Seem like designing the market to work a bit more like the one often used in the Econ 101 theory -- that Walrasian Auctioneer -- we could have more stable markets that do better at pricing capital assets than today. In other words, take all the order flow see that the prices are to clear and then all trade occurs at that price.

I suspect you'd still see some gaming the system with fake orders (a bit like the algos have been accused of in today's markets) but all systems get gamed.

Comment author: Rossin 05 September 2017 12:35:10AM 2 points [-]

Does anyone have any tips or strategies for making better social skills habitual? I'm trying to be more friendly, compliment people, avoid outright criticism, and talk more about other people than myself. I can do these things for a while, but I don't feel them becoming habitual as I would like. Being friendly to people I do not know well is particularly hard, when I'm tired I want to escape interaction with everyone except close friends and family.

Comment author: jmh 06 September 2017 12:28:38PM 0 points [-]

I'm going to come at this from a different angle than the others, I think. I don't claim it will work or be easy as I really identify with you question -- changing myself should be easy (I control my brain, right? I make my decisions, right?) but find that reinventing me int the person I'd rather be than who I am is a real challenge.

There was another post here on LW, http://kajsotala.fi/2017/09/debiasing-by-rationalizing-your-own-motives/ that I think might have value in this contex as well as the one it takes for the post.

We can all try making our selves to X and though effort and repetition make it something of a habit. I think that works better for the young (no idea of your age). But at some point in life the habits, and especially the mental and emotional (which probably means physiological chemical processes that drive these states) hae become near hardwired. So, what I'll call the brute force approach -- just keep practicing -- faces the problem of relative proportions. Behavoural characteristics we've developed over 20, 30 40 years (or more) will have a lot more weigh than the efforts to act differently for a few years (assuming one keeps up at the change myself routine).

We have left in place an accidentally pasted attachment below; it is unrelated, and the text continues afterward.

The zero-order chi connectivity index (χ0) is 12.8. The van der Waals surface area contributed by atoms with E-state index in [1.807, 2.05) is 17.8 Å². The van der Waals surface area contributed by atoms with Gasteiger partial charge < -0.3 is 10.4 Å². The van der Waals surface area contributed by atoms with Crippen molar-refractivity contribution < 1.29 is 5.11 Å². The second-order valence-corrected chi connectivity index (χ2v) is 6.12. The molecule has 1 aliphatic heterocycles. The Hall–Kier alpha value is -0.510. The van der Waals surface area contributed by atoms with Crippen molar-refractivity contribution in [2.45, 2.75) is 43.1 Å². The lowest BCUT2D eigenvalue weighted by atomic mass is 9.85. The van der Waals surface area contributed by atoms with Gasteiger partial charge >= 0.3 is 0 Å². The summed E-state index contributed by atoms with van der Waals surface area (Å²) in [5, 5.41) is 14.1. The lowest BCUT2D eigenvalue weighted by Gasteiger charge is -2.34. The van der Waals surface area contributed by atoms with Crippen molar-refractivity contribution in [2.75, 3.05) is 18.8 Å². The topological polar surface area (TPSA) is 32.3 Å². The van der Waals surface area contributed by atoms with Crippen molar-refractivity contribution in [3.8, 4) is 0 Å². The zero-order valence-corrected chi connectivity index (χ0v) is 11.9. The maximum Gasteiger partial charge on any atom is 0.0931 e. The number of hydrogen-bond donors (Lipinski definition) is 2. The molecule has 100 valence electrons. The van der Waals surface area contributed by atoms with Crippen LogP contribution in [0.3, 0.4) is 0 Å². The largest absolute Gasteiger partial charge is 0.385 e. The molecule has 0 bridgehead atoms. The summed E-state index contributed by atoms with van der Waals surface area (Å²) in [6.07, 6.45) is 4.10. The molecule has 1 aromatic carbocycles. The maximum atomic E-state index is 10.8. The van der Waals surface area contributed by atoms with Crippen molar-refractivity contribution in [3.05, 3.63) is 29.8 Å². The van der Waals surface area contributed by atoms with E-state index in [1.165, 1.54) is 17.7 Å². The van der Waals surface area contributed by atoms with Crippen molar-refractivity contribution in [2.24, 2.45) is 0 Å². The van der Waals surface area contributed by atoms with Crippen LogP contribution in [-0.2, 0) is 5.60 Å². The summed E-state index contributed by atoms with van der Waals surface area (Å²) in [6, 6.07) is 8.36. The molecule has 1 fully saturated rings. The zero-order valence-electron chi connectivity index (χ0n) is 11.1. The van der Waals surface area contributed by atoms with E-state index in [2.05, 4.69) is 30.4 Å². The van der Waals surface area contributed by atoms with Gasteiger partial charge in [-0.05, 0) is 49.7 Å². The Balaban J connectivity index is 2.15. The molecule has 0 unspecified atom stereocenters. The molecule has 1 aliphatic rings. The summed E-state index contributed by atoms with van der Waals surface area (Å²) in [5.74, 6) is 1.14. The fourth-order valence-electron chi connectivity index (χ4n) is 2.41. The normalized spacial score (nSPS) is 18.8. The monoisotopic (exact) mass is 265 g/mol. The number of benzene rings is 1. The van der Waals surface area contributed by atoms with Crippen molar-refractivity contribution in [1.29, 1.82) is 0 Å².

Maybe at some point more effort in looking at "why am I acting like X" is as important just the effort to act differently. Perhaps to develop a new habbit will be easier than changing old habits. But if the new habbit then serves as a feedback into the old habit we setup a type of interupt for the initial impulse to behave in a way we would rather change. That might help break the old habits we don't want but have reinforced to the point they are no longer just habits we display but actually more "who we are".

So, this is off the cuff thinking to so very likely has some gapping holes!

Comment author: Stuart_Armstrong 02 November 2011 10:09:21PM 0 points [-]

In practice, everyone's motivation is a mixture of all sorts of stuff, and very little is even a utility function...

But in theory, this is how I would define a selfish utility: one that is defined entirely in terms of an index "me". If you have two people with exactly the same selfish utility function, completely identical (except that the "me" is different), then those two utilities are independent of each other.

Comment author: jmh 05 September 2017 11:36:48AM 0 points [-]

Would it be correct to define selfish utility as sociopathic?

Comment author: jmh 30 August 2017 12:08:11PM *  7 points [-]

I think given the scenario, I roll over and go back to sleep. Put simply that's such a silly god I'm not going to pay any attention to it.

Another thought, "exactly as it unfolded" suggests I will have no awareness of any prior loop as I certainly have none now. Moreover, such an awareness necessarily changes how my life would unfold. There simply seems no difference between the two options from a practical perspective for me.

Comment author: Oscar_Cunningham 14 August 2017 10:59:39AM *  2 points [-]

EDIT: Clarified some things.

Suppose we have a bunch of spherical billiard balls rolling around on an infinite plane. Suppose there is no friction and the collisions are elastic. They don't feel the influence of gravity or any other force except the collisions. At least one ball is moving. Can they ever return to their original positions and velocities?

Comment author: jmh 18 August 2017 03:54:28PM *  0 points [-]

Possibly not a rational answer (so possilbly not living up to the less wrong philosophy!) but given the assumption of an infinite plane I would think the probability is vanishingly small of returning to the original position and velocity.

Something would need to constrain the vectors taken to prevent any ball from taking off in some direction that could be described as "away from the group". Perhaps that could be understood be be on a path for which the the path of no other ball can possible intersect. At that point this ball can will never change it's current velosity and never return to it's oiginal position.

I cannot offer a proof that such a condition must eventually occur in your experimnt but my intuition is that it will. If so that vanishing small probablity that everyting return to some orginal state goes to zero.